Brazil remains the world’s most Catholic country, but over the past 20 years the Catholic Church has been losing sizable ground, especially to the evangelical faiths. Still 126 million people, or 74% of the population, consider themselves Catholics. The number of people without religion has also increased.
These data are part of the “Portrait of Religions in Brazil,” released on Wednesday, April 20, by the Getúlio Vargas Foundation (FGV). The study was based on the most recent demographic census, conducted by the Brazilian Institute of Geography and Statistics (IBGE) in 2000.
According to the director of the center of Social Policies (CPS) of the FGV’s Brazilian Economics Institute, Marcelo Neri, the Catholic portion of the country’s population declined 20% between 1940 and 2000.
According to the economist, the study reveals that, among the many socioeconomic variables, such as marriage, fertility, occupation, income, and inequality, that are covered in the most recent censuses, none has changed as much as the religious composition of the Brazilian population.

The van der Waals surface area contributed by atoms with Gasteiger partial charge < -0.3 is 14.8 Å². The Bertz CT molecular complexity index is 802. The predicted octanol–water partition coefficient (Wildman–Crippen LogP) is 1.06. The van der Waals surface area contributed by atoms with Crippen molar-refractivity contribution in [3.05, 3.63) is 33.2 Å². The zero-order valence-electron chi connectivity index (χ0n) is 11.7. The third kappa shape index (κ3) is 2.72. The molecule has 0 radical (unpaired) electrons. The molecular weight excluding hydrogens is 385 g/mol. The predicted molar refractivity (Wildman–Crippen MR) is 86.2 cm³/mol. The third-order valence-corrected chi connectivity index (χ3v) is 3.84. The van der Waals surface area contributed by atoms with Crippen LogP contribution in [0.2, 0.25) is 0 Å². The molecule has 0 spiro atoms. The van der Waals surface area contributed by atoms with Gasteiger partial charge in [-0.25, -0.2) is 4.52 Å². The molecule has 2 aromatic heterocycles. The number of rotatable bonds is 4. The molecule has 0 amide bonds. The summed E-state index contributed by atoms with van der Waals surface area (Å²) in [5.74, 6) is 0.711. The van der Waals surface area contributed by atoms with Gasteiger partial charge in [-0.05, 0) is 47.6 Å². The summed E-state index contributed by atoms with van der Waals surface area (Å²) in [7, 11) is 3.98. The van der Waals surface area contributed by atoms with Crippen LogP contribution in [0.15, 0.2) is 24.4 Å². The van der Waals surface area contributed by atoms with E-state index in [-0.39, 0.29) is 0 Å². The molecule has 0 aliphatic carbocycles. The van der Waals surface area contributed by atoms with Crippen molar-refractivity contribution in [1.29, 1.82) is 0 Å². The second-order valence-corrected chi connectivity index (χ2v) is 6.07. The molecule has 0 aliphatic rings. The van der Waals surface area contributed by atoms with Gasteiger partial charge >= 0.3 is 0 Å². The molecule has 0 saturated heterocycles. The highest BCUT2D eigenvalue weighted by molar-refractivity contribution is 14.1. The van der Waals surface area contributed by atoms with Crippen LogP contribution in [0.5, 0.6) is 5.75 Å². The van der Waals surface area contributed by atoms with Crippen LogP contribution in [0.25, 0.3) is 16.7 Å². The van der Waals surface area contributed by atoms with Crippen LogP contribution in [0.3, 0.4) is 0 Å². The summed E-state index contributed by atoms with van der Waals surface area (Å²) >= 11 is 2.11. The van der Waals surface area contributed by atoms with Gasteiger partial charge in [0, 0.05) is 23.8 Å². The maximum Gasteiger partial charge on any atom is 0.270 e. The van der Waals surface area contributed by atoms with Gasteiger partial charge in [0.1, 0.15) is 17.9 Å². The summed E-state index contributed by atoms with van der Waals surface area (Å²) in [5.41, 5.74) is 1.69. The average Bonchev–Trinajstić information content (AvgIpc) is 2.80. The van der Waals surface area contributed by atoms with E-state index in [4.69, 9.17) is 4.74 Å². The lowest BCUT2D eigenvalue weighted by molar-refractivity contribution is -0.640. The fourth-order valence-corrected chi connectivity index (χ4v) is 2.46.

In Neri’s view, this situation may be related to the economic stagnation of recent years.
“Perhaps the Church is presently seen, on the one hand, as a form of upward social mobility, while, on the other, the new emerging churches play an essential role in terms of the social protection network. A social protection network that substitutes the State,” the economist explained.
The study also shows that over the last 30 years women are becoming less Catholic, even though they are still more religious than men. According to the “Portrait of Religions in Brazil,” the female presence outweighs the male in 43 of the 50 religions that are listed.
For Neri, the conservatism of the Catholic Church constitutes another likely factor behind the growth of other religions, chiefly the evangelical Pentecostalists.
“In the past 30 years of feminist revolution, in which women have gained ground in the labor market and the educational system, to the point of surpassing men, perhaps the Catholic religion has not provided the space women need for this reinsertion in society,” Neri affirmed.
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